Anonymous said...


Huh? I am combing through my comment trying to figure out what would make someone think I was claiming anything of the sort, and haven't been able to understand it. Please elaborate.

My question was whether it's something peculiar to UUism, as a religion, that makes the youth groups nice to a minority group like trans folk (as I'm sure they would be to other minority groups like those of race and perhaps economic class, but less certain of, say, religious minorities or geographically marginalized), or if it's because UU churches tend to get lots of liberals who raise their kids that way regardless of the religion they espouse.

Anonymous said...

pg -- You seemed to be making a parallel between being tolerant of a trans group and being tolerant of a conservative group. Does that mean we should be tolerant of conservative ideas because they were born that way and can't help themselves?

Anonymous said...

I am experiencing a strange problem with posting -- is anyone else having the problem I am having?:
I type in the letters for word verification, and even when they are exactly the correct letters, it makes me do it a second time before it will accept the post.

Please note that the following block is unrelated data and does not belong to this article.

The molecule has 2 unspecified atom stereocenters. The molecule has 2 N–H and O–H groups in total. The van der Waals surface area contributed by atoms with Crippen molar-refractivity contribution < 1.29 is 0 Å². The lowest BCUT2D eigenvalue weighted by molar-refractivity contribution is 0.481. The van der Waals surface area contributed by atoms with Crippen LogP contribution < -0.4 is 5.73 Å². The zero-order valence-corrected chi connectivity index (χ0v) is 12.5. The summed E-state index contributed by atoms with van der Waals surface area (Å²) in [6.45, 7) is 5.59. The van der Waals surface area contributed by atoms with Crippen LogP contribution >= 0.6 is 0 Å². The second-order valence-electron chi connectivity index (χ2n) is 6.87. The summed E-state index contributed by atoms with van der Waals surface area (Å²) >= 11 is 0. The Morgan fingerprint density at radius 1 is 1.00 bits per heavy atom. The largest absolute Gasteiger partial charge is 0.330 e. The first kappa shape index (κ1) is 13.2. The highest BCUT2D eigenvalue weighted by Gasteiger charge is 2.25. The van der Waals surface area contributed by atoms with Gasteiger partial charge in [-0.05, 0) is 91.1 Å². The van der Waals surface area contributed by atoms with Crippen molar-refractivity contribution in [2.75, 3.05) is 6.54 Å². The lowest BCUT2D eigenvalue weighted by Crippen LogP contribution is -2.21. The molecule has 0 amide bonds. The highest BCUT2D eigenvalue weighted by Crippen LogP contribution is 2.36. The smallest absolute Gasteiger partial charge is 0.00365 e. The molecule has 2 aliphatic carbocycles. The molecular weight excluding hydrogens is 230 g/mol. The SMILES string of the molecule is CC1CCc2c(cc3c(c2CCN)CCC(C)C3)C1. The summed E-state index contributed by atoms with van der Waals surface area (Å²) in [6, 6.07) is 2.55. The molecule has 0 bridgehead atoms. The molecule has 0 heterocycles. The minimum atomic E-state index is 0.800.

Anonymous said...


I'm really confused as to where you're seeing the parallel. My only mention of conservatives was to say that CC and Joel have claimed that the UU church is unfriendly to them. Perhaps you getting it from this sentence: "I mean, if your parents have raised you to be cool about particular kinds of differences, and your church rants against the bigots opposed to same-sex marriage, aren't you going to be pre-disposed to be nice to LGBTers without its necessarily arising from the spirituality the church encourages in its members?"

My point in noting that "your church rants against the bigots opposed to same-sex marriage" is that the message the youth group gets from the church is that it is wrong to be opposed to LGBT rights. If you are getting that message, and accept it instead of being hostile to (and perhaps leaving the church because of) it, then it seems to me that you are going to be nice to the trans group not necessarily because of religious, spiritual or even general moral sentiment, but because this is the politics in which you are being trained (and probably hearing at home, as well). I think this is the right kind of politics, but the whole point of my question was to CC as to whether what she likes about the YRUU kids is coming from religion or politics, given her much-expressed dislike of mixing the two.